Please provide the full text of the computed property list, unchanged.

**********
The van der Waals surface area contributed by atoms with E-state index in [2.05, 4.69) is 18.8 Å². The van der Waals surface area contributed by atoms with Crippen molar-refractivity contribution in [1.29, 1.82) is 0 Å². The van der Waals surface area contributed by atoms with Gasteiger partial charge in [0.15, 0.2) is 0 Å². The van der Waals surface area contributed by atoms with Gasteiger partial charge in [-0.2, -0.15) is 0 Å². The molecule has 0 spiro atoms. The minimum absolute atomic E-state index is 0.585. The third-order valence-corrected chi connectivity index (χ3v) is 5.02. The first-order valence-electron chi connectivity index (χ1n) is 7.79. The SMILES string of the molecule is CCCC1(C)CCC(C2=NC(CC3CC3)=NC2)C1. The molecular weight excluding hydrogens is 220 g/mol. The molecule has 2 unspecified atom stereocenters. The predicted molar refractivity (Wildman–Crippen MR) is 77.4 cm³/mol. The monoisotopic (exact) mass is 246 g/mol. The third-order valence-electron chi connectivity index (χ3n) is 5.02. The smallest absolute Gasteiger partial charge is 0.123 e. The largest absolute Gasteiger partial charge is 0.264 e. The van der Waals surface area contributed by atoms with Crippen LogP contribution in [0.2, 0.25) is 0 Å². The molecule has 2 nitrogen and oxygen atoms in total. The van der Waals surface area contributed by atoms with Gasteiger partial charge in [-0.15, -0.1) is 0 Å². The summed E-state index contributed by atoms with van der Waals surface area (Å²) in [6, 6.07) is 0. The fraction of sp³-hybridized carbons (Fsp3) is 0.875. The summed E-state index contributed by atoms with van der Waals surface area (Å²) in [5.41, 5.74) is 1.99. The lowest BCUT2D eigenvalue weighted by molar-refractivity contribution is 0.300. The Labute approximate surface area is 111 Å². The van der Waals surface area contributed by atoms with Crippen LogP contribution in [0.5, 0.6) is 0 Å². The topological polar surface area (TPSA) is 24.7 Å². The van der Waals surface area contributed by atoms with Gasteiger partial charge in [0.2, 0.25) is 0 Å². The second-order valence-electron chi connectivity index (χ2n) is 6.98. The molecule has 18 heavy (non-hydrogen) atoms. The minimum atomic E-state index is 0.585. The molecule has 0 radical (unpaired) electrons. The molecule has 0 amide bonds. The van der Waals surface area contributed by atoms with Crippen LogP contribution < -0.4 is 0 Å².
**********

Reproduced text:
The van der Waals surface area contributed by atoms with E-state index in [2.05, 4.69) is 18.8 Å². The van der Waals surface area contributed by atoms with Crippen molar-refractivity contribution in [1.29, 1.82) is 0 Å². The van der Waals surface area contributed by atoms with Gasteiger partial charge in [0.15, 0.2) is 0 Å². The van der Waals surface area contributed by atoms with Gasteiger partial charge in [-0.2, -0.15) is 0 Å². The molecule has 0 spiro atoms. The minimum absolute atomic E-state index is 0.585. The third-order valence-corrected chi connectivity index (χ3v) is 5.02. The first-order valence-electron chi connectivity index (χ1n) is 7.79. The SMILES string of the molecule is CCCC1(C)CCC(C2=NC(CC3CC3)=NC2)C1. The molecular weight excluding hydrogens is 220 g/mol. The molecule has 2 unspecified atom stereocenters. The predicted molar refractivity (Wildman–Crippen MR) is 77.4 cm³/mol. The monoisotopic (exact) mass is 246 g/mol. The third-order valence-electron chi connectivity index (χ3n) is 5.02. The smallest absolute Gasteiger partial charge is 0.123 e. The largest absolute Gasteiger partial charge is 0.264 e. The van der Waals surface area contributed by atoms with Crippen LogP contribution in [0.2, 0.25) is 0 Å². The molecule has 2 nitrogen and oxygen atoms in total. The van der Waals surface area contributed by atoms with Gasteiger partial charge in [-0.15, -0.1) is 0 Å². The summed E-state index contributed by atoms with van der Waals surface area (Å²) in [6, 6.07) is 0. The fraction of sp³-hybridized carbons (Fsp3) is 0.875. The summed E-state index contributed by atoms with van der Waals surface area (Å²) in [5.41, 5.74) is 1.99. The lowest BCUT2D eigenvalue weighted by molar-refractivity contribution is 0.300. The Labute approximate surface area is 111 Å². The van der Waals surface area contributed by atoms with Crippen LogP contribution in [0.5, 0.6) is 0 Å². The topological polar surface area (TPSA) is 24.7 Å². The van der Waals surface area contributed by atoms with Gasteiger partial charge in [0.2, 0.25) is 0 Å². The second-order valence-electron chi connectivity index (χ2n) is 6.98. The molecule has 18 heavy (non-hydrogen) atoms. The minimum atomic E-state index is 0.585. The molecule has 0 radical (unpaired) electrons. The molecule has 0 amide bonds. The van der Waals surface area contributed by atoms with Crippen LogP contribution < -0.4 is 0 Å².